The education ministry’s aim in enforcing tests like TOEIC as part of its requirement for high school students trying to go to college was dubious from the outset (“TOEIC opts out of new university entrance tests,” July 3). So it is unsurprising that exam producers like ETS now want nothing to do with it.
Twenty years ago, the government mandated that high school students should be able to handle conversational English, but the education ministry has flunked the task repeatedly. Enforcing spoken exams was a last gasp Hail Mary to cover their failure at candidates’ expense as the latter have to dish out exorbitant amounts just to take the exam, and even more to prepare, as the government never bothered to provide enough qualified teachers, opting for middlemen exploiting temporary hires often without the ability or aptitude needed to succeed.
Real spoken teaching and assessment rarely occur in a text/test-bound milieu dominated by nation-wide standardized exams. The verbal varieties used would seem alien to most global English speakers. Dependent on L1 directions, arbitrary multiple choice questions and L1 translation, testing here makes communication a non-starter. The hierarchical nature of society is at its most evident in its scandal-tainted education system. Educational authorities’ take on what English is acceptable defies real world communication.
Governmental administrative authorities increasingly see hiring private testing companies as the main answer to the problem of the chronic inability to communicate in English. They fail to see that testing itself is the cause. Better options are: making communication the aim, improving instructor quality and updating methodology. A national environment of predetermined answering means that tests focus on hybrid grammatical content monopolized by administrators and testing companies with little relevance to communication.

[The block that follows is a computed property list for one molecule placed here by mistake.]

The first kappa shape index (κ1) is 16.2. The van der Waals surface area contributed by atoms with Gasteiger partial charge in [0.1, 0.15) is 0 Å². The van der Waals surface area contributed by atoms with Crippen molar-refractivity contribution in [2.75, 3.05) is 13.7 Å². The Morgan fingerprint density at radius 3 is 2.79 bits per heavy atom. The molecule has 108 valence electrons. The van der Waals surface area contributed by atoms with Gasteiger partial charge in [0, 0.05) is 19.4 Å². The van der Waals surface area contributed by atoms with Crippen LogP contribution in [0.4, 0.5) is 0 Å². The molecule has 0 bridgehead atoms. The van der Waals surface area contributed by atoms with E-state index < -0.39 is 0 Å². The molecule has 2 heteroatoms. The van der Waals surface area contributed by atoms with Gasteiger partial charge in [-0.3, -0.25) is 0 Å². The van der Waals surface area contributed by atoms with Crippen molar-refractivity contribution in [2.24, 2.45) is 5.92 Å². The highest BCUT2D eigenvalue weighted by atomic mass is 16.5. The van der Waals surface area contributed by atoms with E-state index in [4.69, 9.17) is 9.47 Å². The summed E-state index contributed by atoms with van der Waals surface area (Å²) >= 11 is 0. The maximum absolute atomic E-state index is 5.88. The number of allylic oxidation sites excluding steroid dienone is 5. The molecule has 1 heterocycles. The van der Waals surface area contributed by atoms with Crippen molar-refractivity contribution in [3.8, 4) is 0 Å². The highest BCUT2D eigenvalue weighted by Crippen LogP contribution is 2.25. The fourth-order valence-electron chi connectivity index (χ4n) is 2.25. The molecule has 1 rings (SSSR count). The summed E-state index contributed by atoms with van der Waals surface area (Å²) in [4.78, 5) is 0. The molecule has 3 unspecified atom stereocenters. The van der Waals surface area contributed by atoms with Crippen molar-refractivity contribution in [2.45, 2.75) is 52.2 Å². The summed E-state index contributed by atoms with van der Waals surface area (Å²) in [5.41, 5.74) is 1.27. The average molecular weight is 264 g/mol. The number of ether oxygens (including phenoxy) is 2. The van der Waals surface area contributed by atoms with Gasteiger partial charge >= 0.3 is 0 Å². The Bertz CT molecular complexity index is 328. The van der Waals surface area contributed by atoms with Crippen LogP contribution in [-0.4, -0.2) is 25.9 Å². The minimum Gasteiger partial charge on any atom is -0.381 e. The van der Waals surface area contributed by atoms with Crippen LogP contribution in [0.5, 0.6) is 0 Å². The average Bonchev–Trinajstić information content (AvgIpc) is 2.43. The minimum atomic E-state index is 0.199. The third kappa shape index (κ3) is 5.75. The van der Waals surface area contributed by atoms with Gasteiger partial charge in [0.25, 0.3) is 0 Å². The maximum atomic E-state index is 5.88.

External tests in Japan can’t contain a single error on pain of public media humiliation, but communication is by nature imperfect. Spoken tests and conversation texts are written dialogs tested for grammar via translation in unreal language. Communication can’t be limited to or set in type. It is spontaneous, interactively created and impossible to write in advance.
Some “experts” have supported testing as a motivational boost to communication, but exams don’t offer solutions. The burden they impose risks the opposite effect on many candidates. It also conveniently allows the government and such educators to shirk responsibility as they assert that tests are the answer to improving communicative ability when improved training, teaching and techniques are the only credible solutions.
The education ministry persists in opting for unqualified, exploitable foreign teachers, but creating a vicious cycle of outsourcing teaching jobs ultimately leads to everyone except the companies that win government bids losing as students are taught by ever worsening staff as the companies bidding lower their estimates. The only products are the damaged goods of study and teaching failure, neither of which can be salvaged under present policies.
The opinions expressed in this letter to the editor are the writer’s own and do not necessarily reflect the policies of The Japan Times.